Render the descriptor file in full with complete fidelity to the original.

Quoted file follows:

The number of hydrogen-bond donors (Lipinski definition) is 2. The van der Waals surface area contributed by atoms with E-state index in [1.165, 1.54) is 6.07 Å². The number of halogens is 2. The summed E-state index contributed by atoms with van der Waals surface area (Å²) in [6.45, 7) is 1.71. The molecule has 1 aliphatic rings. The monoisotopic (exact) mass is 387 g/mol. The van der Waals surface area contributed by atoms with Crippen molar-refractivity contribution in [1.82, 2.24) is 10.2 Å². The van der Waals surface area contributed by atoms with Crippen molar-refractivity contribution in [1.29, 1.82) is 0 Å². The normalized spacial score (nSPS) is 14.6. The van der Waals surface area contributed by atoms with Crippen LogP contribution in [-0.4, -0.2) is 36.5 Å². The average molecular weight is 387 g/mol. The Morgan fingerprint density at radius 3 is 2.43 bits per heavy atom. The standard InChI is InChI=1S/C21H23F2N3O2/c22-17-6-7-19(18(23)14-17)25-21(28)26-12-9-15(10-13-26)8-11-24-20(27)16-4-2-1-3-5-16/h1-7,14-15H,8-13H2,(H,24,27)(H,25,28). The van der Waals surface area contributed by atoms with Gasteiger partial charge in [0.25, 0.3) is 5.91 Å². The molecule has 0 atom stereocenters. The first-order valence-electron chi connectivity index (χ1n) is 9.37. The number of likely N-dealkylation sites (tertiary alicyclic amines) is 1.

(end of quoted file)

The number of hydrogen-bond donors (Lipinski definition) is 2. The van der Waals surface area contributed by atoms with E-state index in [1.165, 1.54) is 6.07 Å². The number of halogens is 2. The summed E-state index contributed by atoms with van der Waals surface area (Å²) in [6.45, 7) is 1.71. The molecule has 1 aliphatic rings. The monoisotopic (exact) mass is 387 g/mol. The van der Waals surface area contributed by atoms with Crippen molar-refractivity contribution in [1.82, 2.24) is 10.2 Å². The van der Waals surface area contributed by atoms with Crippen molar-refractivity contribution in [1.29, 1.82) is 0 Å². The normalized spacial score (nSPS) is 14.6. The van der Waals surface area contributed by atoms with Crippen LogP contribution in [-0.4, -0.2) is 36.5 Å². The average molecular weight is 387 g/mol. The Morgan fingerprint density at radius 3 is 2.43 bits per heavy atom. The standard InChI is InChI=1S/C21H23F2N3O2/c22-17-6-7-19(18(23)14-17)25-21(28)26-12-9-15(10-13-26)8-11-24-20(27)16-4-2-1-3-5-16/h1-7,14-15H,8-13H2,(H,24,27)(H,25,28). The van der Waals surface area contributed by atoms with Gasteiger partial charge in [0.25, 0.3) is 5.91 Å². The molecule has 0 atom stereocenters. The first-order valence-electron chi connectivity index (χ1n) is 9.37. The number of likely N-dealkylation sites (tertiary alicyclic amines) is 1.